By Claudia Wedeleit

Latin Quarter are touring Germany with a new CD. With new songs and a new band, Steve Skaith and Richard Wright are trying to make new friends and connections. Claudia Wedeleit talked with singer and lyricist Steve Skaith.

After the break-up of Latin Quarter in 1990, it was only a matter of time until the core members Steve Skaith, Richard Wright and lyricist Mike Jones came up with a new project. In 1993 the time had come: with the album ‘Long Pig’, the newly reformed band offered up a new masterpiece. With the addition of violin and accordion, composer and singer Steve Skaith has given his music a further irresistible appeal, while Mike Jones’ lyrics have kept their usual high quality. Steve Skaith told GOOD TIMES about his band and music.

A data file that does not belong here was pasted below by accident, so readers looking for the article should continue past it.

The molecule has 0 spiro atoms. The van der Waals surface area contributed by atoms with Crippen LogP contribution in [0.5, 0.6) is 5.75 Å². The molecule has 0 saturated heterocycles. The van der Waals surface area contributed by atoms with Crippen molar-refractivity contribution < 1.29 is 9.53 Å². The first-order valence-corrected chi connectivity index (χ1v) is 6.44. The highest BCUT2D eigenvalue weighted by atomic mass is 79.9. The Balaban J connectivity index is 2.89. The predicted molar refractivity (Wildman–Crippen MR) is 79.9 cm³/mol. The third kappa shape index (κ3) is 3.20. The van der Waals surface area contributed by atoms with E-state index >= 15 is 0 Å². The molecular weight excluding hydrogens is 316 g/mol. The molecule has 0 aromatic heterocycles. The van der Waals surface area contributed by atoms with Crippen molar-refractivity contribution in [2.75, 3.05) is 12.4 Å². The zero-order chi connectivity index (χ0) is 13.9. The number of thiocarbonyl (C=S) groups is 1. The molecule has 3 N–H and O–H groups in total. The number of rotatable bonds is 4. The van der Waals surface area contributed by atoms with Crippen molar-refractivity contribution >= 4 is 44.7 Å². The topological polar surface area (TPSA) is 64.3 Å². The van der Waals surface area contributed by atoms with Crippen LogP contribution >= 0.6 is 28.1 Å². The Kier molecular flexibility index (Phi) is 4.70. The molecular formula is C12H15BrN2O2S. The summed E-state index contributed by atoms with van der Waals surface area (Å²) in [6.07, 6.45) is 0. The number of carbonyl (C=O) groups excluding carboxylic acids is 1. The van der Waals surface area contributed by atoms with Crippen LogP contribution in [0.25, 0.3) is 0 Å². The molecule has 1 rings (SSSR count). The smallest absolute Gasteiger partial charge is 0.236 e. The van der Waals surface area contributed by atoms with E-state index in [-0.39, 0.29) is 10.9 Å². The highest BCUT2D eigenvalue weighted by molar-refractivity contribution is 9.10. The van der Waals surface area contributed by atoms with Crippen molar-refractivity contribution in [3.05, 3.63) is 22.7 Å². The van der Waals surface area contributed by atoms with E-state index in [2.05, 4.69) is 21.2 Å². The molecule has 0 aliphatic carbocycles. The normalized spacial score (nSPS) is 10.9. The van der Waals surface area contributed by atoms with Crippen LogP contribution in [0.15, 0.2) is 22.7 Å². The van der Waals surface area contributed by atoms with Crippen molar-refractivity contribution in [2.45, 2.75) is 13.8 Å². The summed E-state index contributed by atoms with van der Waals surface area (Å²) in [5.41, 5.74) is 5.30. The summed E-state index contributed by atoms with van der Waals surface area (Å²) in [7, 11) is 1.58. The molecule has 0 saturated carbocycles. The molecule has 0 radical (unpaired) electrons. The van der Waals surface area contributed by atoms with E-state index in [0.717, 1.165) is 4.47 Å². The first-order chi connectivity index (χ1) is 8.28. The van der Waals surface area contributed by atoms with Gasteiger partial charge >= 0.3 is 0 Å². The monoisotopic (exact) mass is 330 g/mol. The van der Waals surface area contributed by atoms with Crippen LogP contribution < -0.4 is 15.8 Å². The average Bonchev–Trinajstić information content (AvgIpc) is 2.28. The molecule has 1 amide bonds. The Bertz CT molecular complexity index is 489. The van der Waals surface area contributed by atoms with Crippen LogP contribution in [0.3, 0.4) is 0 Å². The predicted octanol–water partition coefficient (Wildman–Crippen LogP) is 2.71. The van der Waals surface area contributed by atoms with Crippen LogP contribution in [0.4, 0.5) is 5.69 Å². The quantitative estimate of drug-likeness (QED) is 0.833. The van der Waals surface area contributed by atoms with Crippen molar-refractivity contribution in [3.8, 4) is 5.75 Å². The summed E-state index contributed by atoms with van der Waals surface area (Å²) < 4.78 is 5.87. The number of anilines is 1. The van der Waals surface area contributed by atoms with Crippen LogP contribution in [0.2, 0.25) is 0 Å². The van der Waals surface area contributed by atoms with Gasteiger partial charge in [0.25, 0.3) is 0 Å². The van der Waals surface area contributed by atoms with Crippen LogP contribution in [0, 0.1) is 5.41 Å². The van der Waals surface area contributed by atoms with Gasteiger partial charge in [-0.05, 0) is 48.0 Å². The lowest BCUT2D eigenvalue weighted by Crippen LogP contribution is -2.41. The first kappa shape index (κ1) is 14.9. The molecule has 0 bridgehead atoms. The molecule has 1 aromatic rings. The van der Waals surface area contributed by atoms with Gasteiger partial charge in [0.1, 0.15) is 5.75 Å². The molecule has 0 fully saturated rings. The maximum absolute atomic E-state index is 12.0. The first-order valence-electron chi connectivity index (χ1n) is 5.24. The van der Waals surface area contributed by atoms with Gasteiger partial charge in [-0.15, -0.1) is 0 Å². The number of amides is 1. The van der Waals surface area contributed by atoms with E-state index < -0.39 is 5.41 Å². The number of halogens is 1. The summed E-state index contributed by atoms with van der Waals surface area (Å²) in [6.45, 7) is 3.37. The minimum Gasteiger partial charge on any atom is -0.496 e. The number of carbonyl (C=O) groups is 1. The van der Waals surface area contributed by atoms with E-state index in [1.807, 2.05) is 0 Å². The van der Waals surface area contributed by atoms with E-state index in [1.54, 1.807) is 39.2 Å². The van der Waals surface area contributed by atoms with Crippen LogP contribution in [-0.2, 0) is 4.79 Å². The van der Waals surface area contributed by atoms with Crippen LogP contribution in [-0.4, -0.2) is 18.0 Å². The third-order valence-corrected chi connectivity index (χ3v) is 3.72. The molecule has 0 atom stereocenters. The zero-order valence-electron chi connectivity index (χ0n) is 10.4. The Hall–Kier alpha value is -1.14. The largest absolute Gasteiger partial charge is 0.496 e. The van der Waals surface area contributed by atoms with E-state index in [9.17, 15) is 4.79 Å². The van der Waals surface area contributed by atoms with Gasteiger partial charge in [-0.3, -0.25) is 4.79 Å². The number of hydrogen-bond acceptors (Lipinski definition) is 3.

CLAUDIA: Your first album, ‘Modern Times’ was marketed as “the thinking man’s pop record” by your record company. Later it seemed like you were trying to develop a sparser, more guitar-oriented sound. At the same time, you took over more of the lead vocals. Did you have the fear that your harmonious-melodic sounding messages might be ignored by the public?
STEVE: No, not really. I mean, despite the success of the first album in Germany, it wasn’t in actually a very successful project. And we also had the feeling that it was too incohesive. It wasn’t clear who Latin Quarter were with three lead singers. It was great for live shows, but on records a band needs a sound, just like REM or The Cure have a sound. On ‘Swimming Against The Stream’ especially, we tried to develop a sound with which we felt happier, that was more cohesive. I think the problem went right back to the beginning of the band, because we didn’t come together naturally. There were too many different musical concepts, it didn’t quite fit 100%. I think that now, with this new album, is the first time that we’ve had a central idea, around which everything is organised.